The Panel Syndicate format was always intended to upend comic publishing, in a way. So it wasn't that surprising when they announced a new book in the wake of the temporary coronavirus pause of the entire comic book industry. 

The new book, Friday, features art by Panel Syndicate founders Martin Martin and Muntsa Vicente, with a story by acclaimed comic crime writer Ed Brubaker, creator of Criminal, The Fade Out, and the Winter Soldier from Marvel Comics. Here's a brief synopsis:

Friday Fitzhugh spent her childhood solving crimes and digging up occult secrets with her best friend Lancelot Jones, the smartest boy in the world. But that was the past, now she's in college, starting a new life on her own. Except when Friday comes home for the holidays, she's immediately pulled back into Lance's orbit and finds that something very strange and dangerous is happening in their little New England town...

This is literally the Christmas vacation from Hell and neither of them may survive to see the New Year.

In interviews and his newsletter, Brubaker has described the story as "post-YA," which isn't really a genre, but makes sense — it's about that first winter home after the first semester of college, except in this case it's riffing on the child detective archetypes of Nancy Drew, Encyclopedia Brown, and the Hardy Boys.  Read the rest

The Mountain Goats have a new song about Marvel Comics with possibly the longest title ever

I've been writing overly-melodramatic rock n' roll bangers about comic books with long-ass titles for at least 15 years now. I had thought that I had achieved the pinnacle of this with my band's upcoming record. Tentatively titled, "A Collection of Songs About Comics Books and Mid-30s Malaise," it will include a dark synth-pop tune about Cyclops called "Every Girl Is An Apple," as well as a Cars-esque jam about Hawkeye called "My Life as a Weapon." This all of course follows up on our first not-so-big hit, "Face It, Tiger (You Just Hit The Jackpot)."

Unfortunately, my friend John Darnielle of The Mountain Goats may have beat me to the punch with (deep breath) "The Proliferation of Marvel Universe Timelines Has Made It Impossible For Me to Use Search Engines to Determine Which Issue From the 70s Had Loki Predicting the Immanence of Ragnarok In Its Final Panel But It Certainly Wasn’t #272, or, New Mountain Goats Tape Song."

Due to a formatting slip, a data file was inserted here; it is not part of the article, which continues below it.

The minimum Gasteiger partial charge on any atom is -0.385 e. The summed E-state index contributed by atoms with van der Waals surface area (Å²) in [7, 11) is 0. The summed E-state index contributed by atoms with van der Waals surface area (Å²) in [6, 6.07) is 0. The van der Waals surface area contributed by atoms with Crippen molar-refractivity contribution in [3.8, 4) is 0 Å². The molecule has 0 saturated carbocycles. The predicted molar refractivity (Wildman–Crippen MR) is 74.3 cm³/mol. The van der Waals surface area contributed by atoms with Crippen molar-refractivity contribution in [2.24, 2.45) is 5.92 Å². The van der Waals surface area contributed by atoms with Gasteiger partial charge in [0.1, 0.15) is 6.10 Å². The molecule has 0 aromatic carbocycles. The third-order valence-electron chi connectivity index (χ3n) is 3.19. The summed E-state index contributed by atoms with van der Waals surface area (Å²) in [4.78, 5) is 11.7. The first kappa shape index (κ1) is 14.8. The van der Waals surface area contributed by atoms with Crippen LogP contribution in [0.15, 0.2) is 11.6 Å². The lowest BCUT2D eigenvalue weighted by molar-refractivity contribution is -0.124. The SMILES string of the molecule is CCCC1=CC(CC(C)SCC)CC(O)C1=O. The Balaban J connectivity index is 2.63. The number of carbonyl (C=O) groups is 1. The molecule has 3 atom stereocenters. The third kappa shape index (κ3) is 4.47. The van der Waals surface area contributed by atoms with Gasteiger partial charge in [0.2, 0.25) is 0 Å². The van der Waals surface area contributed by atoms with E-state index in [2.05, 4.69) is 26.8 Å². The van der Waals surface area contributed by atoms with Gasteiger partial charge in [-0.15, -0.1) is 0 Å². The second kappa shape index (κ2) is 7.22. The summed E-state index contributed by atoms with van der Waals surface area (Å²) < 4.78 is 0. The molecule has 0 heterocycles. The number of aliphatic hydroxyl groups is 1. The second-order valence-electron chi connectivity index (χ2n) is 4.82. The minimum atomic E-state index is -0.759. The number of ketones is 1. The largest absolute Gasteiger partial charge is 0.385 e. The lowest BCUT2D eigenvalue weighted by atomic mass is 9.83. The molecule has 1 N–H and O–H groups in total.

That's it. That's the song title. It almost takes as long to say as the song itself takes to play.

I'm not sure which shames me more: that John has defeated me on long titles and obscurity, or that I actually don't know which Thor comic he's referencing here.

Either way, the song is a delight, and the Mountain Goats will be releasing a new lo-fi cassette tape from quarantine this Friday, the kind of hissy 4-track recordings upon which the band built its cult following in the 90s and early 00s before expanding their lineup and recording quality. Read the rest

"The Black Ghost" is a fun Latina twist on urban noir superheroes

Marvel found a lot of success with their street-level Netflix series, focusing on those less-super superheroes like Daredevil and Jessica Jones. Across town, Batman has always been one of the most beloved DC heroes, more because of his lack of powers than despite them.

Now, Comixology's original digital-only publishing line is offering their own twist on the gritty powerless superhero genre with The Black Ghost. Written by comics and crime writer (and Archie Comics co-president) Alex Segura and comic writer/artist Monica Gallagher with art by Marco Finnegan and George Kambadais, the comic follows a bitter alcoholic beat reporter named Lara Dominguez, whose obsession with a local vigilante called the Black Ghost gets her wrapped up in multilevel crime syndicate that has its eyes as much on real estate and media as it does in petty crimes. It feels like both an origin story, and a chapter in a larger story that's been going on for years — just like a good superhero comic should.

The story takes place in a city called Creighton. And while we don't know where exactly that is (the protagonist's former life in Miami has followed her to this new dying city), the grey skies and crumbling buildings could be almost any fading former factory hub along the East Coast. As I read, I kept thinking of it as the Bridgeport version of Gotham City or Metropolis — generic, but accessible, and fleshed out just enough to make it feel lived-in and real.

From the first issue, it's clear that The Black Ghost is going to shamelessly lean into the tropes of the genre — but with just enough inversions of expectations. Read the rest